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MonkeyNotes-Troilus and Cressida by William Shakespeare
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Achilles avers that this is not strange, that a physically beautiful person does not know it unless others think so. The unaided eye being unable to divide itself, and hence leave itself, cannot see itself, he says. But two eyes, each looking at the other can act as a mirror to the other and show the other itself, he says continuing that the eye cannot see itself until it has been projected upon some reflecting surface. Ulysses says he does not disagree - the idea is familiar enough - but he cannot quite agree with the author’s general line of argument. He says that the author believes that no man is the lord of anything though he might have a lot, unless he communicates it to others. He says that the author believes that a man does not know of his own qualities until others applaud him, and that those qualities would exist only in a conceptual sense, if they were not recognized. Such a person, Ulysses’ author says, is like an arch, which reverberates with the voice, or like a gate of steel facing the sun that returns to the sun, his figure and his heat.

Ulysses then says he was very impressed with this argument and perceived in it immediately the figure of the unknown Ajax who hadn’t yet done anything to gain a reputation. He says that the fight with Hector will ‘create’ an Ajax of great consequence and it is the fame, which will effect it. Ulysses then comments about how some men advance surreptitiously in ‘‘skittish Fortune’s hall, / while others play the idiots in her eyes! How one man takes advantage of the idle pride of another, while the proud man perversely destroys his reputation just as a fasting man starves himself. Ulysses is subtly inciting Achilles. He then draws Achilles’ attention to how the Grecian lords were clapping the stupid Ajax on the shoulder as if he had already vanquished Hector and as if Troy was already shrieking.


Achilles asks Ulysses if his own deeds have been forgotten. Ulysses replies that ‘Time hath, my lord a wallet at his back/Wherein he puts alms for oblivion, /A great-siz’d monster of ingratitudes./Those scraps are good deeds past, which are devour’d/As fast as they are made, forgot as soon/As done.’

Ulysses concerns himself with the honor, which is manifested in external display. He means that perseverance keeps a polish on honor while momentary inaction leaves one unfashionable, making one no better than the rusty armor on a tomb - impressive but useless. ‘‘Take the instant way;/For honor travels in a strait so narrow/Where one but goes abreast. Keep then the path;/For emulation hath a thousand sons/That one by one pursue; if you give way’’ he says.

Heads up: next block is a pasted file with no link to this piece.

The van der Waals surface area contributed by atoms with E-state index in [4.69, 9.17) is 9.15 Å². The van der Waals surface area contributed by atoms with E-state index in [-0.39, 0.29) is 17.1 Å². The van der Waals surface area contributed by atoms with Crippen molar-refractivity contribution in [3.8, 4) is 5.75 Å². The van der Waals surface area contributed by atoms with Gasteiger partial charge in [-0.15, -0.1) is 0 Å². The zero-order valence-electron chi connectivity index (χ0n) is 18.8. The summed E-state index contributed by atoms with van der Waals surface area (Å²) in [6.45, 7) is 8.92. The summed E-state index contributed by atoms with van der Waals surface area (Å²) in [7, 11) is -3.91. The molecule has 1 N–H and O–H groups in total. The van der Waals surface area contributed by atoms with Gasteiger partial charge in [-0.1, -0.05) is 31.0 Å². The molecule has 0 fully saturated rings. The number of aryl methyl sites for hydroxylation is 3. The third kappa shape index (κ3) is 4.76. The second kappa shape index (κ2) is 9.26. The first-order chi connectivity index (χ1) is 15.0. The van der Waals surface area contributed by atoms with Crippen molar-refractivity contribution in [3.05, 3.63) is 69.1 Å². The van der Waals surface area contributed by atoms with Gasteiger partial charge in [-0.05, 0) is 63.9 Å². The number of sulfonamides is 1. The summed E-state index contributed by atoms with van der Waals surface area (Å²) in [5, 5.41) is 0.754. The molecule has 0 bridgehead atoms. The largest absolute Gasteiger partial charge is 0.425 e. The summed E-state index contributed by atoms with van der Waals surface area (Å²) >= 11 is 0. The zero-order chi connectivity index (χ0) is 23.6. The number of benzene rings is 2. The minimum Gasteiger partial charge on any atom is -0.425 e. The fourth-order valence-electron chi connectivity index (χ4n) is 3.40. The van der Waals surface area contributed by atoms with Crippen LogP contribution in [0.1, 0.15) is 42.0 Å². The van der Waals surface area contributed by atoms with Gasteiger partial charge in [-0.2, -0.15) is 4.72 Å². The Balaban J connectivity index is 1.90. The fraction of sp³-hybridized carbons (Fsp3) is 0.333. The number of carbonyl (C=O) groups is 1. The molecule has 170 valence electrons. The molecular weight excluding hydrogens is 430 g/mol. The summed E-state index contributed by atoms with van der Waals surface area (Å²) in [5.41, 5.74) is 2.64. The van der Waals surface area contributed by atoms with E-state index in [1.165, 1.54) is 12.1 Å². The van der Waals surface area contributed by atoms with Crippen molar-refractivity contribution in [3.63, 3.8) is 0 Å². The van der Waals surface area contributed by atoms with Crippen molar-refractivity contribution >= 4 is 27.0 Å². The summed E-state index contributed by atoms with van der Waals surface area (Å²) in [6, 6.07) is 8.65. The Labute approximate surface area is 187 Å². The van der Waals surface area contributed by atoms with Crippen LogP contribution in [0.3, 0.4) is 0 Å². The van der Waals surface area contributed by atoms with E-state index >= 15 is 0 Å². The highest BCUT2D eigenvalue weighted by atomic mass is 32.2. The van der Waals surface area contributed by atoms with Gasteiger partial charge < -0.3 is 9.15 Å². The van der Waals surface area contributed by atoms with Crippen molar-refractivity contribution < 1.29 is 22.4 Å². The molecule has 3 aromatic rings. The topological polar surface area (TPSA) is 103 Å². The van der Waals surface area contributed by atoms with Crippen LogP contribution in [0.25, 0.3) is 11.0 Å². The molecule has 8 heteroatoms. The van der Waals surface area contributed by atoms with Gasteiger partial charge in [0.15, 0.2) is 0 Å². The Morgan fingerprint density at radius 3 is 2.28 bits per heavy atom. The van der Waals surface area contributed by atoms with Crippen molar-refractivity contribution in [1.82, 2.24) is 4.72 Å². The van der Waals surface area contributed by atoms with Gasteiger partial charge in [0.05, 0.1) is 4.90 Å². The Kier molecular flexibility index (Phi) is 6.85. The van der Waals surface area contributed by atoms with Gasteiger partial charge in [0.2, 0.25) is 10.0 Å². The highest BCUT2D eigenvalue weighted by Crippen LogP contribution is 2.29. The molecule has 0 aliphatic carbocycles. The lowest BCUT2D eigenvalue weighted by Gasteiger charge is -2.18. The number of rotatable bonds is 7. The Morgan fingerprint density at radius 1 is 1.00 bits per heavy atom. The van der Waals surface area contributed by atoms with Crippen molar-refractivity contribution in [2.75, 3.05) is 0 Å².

He means that so many are vying for supremacy that if you hesitate for a moment from the straight path that lies ahead. They will rush by like the tide and leave you behind, like the ones that come after will trample upon the horse that is fallen from the first rank. Then, their deeds will overshadow what you did in the past for Time is like a fashionable host who shakes his parting guest by the hand even as he embraces the newcomer.

‘Welcome ever smiles, /And farewell goes out sighing.’

.’..beauty, wit, /High birth, vigor of bone, desert in service, /Love, friendship, charity, are subjects all/To envious and calumniating Time’ says Ulysses referring to how time which destroys evidence and leaves only fragmentary traces misrepresents what once was. He continues that not merely is honor to be kept bright by perseverance, but that such constant action is necessary because all men are alike in loving the new and despising the old. ‘One touch of nature makes the whole world kin - ’ he says, meaning that mankind shows its kinship by acting discreditably. Everybody praises toys and worthless objects, although there may be nothing truly new in them and they might just be old things thinly disguised.

‘The present eye praises the present object: /Then marvel not, thou great and complete man, /That all the Greeks begin to worship Ajax/Since things in motion sooner catch the eye/Than what stirs not.’

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